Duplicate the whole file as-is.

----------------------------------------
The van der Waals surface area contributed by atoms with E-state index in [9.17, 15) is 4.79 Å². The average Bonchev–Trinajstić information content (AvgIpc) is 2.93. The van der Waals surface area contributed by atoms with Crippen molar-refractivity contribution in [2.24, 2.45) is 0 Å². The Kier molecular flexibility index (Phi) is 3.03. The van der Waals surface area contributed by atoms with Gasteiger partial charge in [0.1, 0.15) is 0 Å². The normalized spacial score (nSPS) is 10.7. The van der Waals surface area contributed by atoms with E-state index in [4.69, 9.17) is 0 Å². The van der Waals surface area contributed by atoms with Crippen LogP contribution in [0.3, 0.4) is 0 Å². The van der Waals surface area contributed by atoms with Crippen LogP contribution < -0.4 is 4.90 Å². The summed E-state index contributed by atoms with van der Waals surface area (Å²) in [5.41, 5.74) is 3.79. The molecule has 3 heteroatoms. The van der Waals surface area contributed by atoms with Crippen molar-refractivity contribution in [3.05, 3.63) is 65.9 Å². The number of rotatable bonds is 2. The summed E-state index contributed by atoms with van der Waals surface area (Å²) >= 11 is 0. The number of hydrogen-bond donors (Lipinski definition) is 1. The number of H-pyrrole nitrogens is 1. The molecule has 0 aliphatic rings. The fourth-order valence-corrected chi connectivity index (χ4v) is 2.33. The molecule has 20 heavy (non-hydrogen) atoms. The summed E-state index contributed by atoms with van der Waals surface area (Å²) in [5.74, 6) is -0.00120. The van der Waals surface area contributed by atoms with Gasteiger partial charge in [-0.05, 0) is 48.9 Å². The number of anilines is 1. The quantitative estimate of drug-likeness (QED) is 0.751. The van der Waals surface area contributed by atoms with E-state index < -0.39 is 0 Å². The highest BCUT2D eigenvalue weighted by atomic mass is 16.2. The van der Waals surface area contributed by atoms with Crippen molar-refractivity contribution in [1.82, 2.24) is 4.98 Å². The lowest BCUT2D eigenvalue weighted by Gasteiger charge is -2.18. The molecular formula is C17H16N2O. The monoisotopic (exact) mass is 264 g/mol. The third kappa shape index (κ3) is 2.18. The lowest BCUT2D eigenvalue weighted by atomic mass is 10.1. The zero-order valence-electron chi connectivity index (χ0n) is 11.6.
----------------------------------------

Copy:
The van der Waals surface area contributed by atoms with E-state index in [9.17, 15) is 4.79 Å². The average Bonchev–Trinajstić information content (AvgIpc) is 2.93. The van der Waals surface area contributed by atoms with Crippen molar-refractivity contribution in [2.24, 2.45) is 0 Å². The Kier molecular flexibility index (Phi) is 3.03. The van der Waals surface area contributed by atoms with Gasteiger partial charge in [0.1, 0.15) is 0 Å². The normalized spacial score (nSPS) is 10.7. The van der Waals surface area contributed by atoms with E-state index in [4.69, 9.17) is 0 Å². The van der Waals surface area contributed by atoms with Crippen LogP contribution in [0.3, 0.4) is 0 Å². The van der Waals surface area contributed by atoms with Crippen LogP contribution < -0.4 is 4.90 Å². The summed E-state index contributed by atoms with van der Waals surface area (Å²) in [5.41, 5.74) is 3.79. The molecule has 3 heteroatoms. The van der Waals surface area contributed by atoms with Crippen molar-refractivity contribution in [3.05, 3.63) is 65.9 Å². The number of rotatable bonds is 2. The summed E-state index contributed by atoms with van der Waals surface area (Å²) >= 11 is 0. The number of hydrogen-bond donors (Lipinski definition) is 1. The number of H-pyrrole nitrogens is 1. The molecule has 0 aliphatic rings. The fourth-order valence-corrected chi connectivity index (χ4v) is 2.33. The molecule has 20 heavy (non-hydrogen) atoms. The summed E-state index contributed by atoms with van der Waals surface area (Å²) in [5.74, 6) is -0.00120. The van der Waals surface area contributed by atoms with Gasteiger partial charge in [-0.05, 0) is 48.9 Å². The number of anilines is 1. The quantitative estimate of drug-likeness (QED) is 0.751. The van der Waals surface area contributed by atoms with E-state index < -0.39 is 0 Å². The highest BCUT2D eigenvalue weighted by atomic mass is 16.2. The van der Waals surface area contributed by atoms with Crippen molar-refractivity contribution in [1.82, 2.24) is 4.98 Å². The lowest BCUT2D eigenvalue weighted by Gasteiger charge is -2.18. The molecular formula is C17H16N2O. The monoisotopic (exact) mass is 264 g/mol. The third kappa shape index (κ3) is 2.18. The lowest BCUT2D eigenvalue weighted by atomic mass is 10.1. The zero-order valence-electron chi connectivity index (χ0n) is 11.6.